The Conventual Franciscans of the St. Bonaventure Province are an IRL Affiliate Community. We are fortunate that the IRL’s HQ (modest though it is) is located on the grounds of Marytown, a beautiful perpetual adoration shrine and retreat house run by the Conventuals in Libertyville, Illinois. It is also the National Shrine of St. Maximilian Kolbe.
Come for a quiet holy hour or come for a stay at this most beautiful oasis of serenity and prayer!
The latest issue (6/17/12) of Our Sunday Visitor cites a study whose findings indicate that nearly a quarter of millennial Catholics will leave the Church by age 24. The study also states that a majority of them believe in abortion rights and same-sex “marriage.”
In the midst of these gloomy findings, however, are the stories of 6 young, committed Catholics evangelists, each doing it in his or her own way. I highlight here the story of one of them: Sr. Evangeline Suprenant, OP, from the Dominican Sisters of Mary Mother of the Eucharist, because she is the daughter of one of our Advisory Board members, Leon Suprenant. Sr. Evangeline (now age 24) entered religious life immediately after high school. Why wait, she said, when the call was so clear?
Here is her beautiful advice to young women discerning a vocation. “I recommend cultivating a spirit of silence. Go to daily Mass as often as possible and sit in the presence of the Eucharist. Get to know Christ. Develop a friendship with him. Also make sure you know your Faith, who you are, and the truth about the world around you. In the end, it comes down to what Blessed John Paul II said: ‘Be not afraid.’ When you’re looking in a perfectly open way, with no fear, to fall in love with God and enter whatever vocation he calls you to, he’ll lead you to it. He’s already placed the call on your heart. You just have to listen for it. It really is that simple.”
The US Bishops suggest that the fourteen days from June 21—the vigil of the Feasts of St. John Fisher and St. Thomas More—to July 4, Independence Day, be dedicated to this “fortnight for freedom”—a great hymn of prayer for our country.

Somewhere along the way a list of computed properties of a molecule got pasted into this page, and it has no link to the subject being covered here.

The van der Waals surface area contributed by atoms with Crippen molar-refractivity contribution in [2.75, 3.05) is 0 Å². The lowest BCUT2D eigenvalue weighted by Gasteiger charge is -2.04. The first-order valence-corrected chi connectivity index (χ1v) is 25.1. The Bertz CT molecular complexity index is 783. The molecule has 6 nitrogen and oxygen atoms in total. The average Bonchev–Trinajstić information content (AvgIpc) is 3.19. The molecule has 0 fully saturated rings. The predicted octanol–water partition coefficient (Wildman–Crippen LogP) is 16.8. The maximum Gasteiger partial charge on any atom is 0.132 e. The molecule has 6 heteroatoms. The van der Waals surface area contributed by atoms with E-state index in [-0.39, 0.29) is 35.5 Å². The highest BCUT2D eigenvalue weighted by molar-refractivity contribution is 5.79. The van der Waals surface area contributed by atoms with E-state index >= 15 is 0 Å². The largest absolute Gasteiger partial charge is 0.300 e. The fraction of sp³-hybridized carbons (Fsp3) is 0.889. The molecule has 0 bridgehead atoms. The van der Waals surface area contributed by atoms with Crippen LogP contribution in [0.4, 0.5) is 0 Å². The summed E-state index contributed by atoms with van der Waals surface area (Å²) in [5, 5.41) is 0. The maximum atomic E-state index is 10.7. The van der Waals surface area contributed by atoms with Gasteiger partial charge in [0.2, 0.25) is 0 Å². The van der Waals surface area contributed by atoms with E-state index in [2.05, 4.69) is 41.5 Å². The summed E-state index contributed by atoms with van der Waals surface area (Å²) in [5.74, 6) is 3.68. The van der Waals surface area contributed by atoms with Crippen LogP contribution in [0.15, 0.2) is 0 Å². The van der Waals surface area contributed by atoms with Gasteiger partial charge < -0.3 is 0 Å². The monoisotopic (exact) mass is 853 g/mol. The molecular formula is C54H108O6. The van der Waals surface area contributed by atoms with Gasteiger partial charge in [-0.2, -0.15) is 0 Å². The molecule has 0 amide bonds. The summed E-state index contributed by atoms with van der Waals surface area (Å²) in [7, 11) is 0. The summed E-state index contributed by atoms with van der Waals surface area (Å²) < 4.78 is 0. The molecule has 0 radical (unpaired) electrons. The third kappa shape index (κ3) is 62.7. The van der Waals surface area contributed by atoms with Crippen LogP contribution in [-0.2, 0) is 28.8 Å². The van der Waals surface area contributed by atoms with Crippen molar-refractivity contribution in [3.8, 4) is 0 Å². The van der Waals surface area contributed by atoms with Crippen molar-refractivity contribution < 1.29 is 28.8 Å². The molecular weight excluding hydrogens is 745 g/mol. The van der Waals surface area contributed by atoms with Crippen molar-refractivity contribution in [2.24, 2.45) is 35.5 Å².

Maybe at a minimum we can join the bishops in saying this urgent prayer for religious liberty.
Almighty God, Father of all nations,
For freedom you have set us free in Christ Jesus (Gal 5:1).
We praise and bless you for the gift of religious liberty,
the foundation of human rights, justice, and the common good.
Grant to our leaders the wisdom to protect and promote our liberties;
By your grace may we have the courage to defend them, for ourselves and for all those who live in this blessed land.
We ask this through the intercession of Mary Immaculate, our patroness,
and in the name of your Son, our Lord Jesus Christ, in the unity of the Holy Spirit,
with whom you live and reign, one God, for ever and ever. Amen.
Click here for the full document on religious liberty and the threats against it in our country.
On April 15, 2012, 4 novices of the Benedictines of Mary, Queen of Apostles, professed for the first time their vows of stability, obedience and conversion of life. Sr. Assumpta of Jesus Christ the King, Sr. Jean-Marie of the Merciful Love of God, Sr. Columba of Jesus Crucified and Sr. Philomena of the Sacred Wounds of Our Lord form part of this young community that was founded under the aegis of the Priestly Fraternity of St. Peter in 1995. In March 2006, they moved to the Diocese of Kansas City-St. Joseph in Missouri.
Their Priory of Our Lady of Ephesus takes it name from the city of Ephesus where, according to Tradition, Our Lady lived and perhaps died (though some believe that may have happened in Jerusalem). Having received a call to emulate Our Lady in her final, hidden years, they offer their lives in prayer and sacrifice for priests. The entire 150 psalms with their hymns are chanted throughout the week and they use the 1962 Monastic Office, with its traditional Gregorian Chant, in Latin.
In addition to recording some beautiful CD’s of sacred music, the sisters also sell altar cloths, vestments, and sacred linens.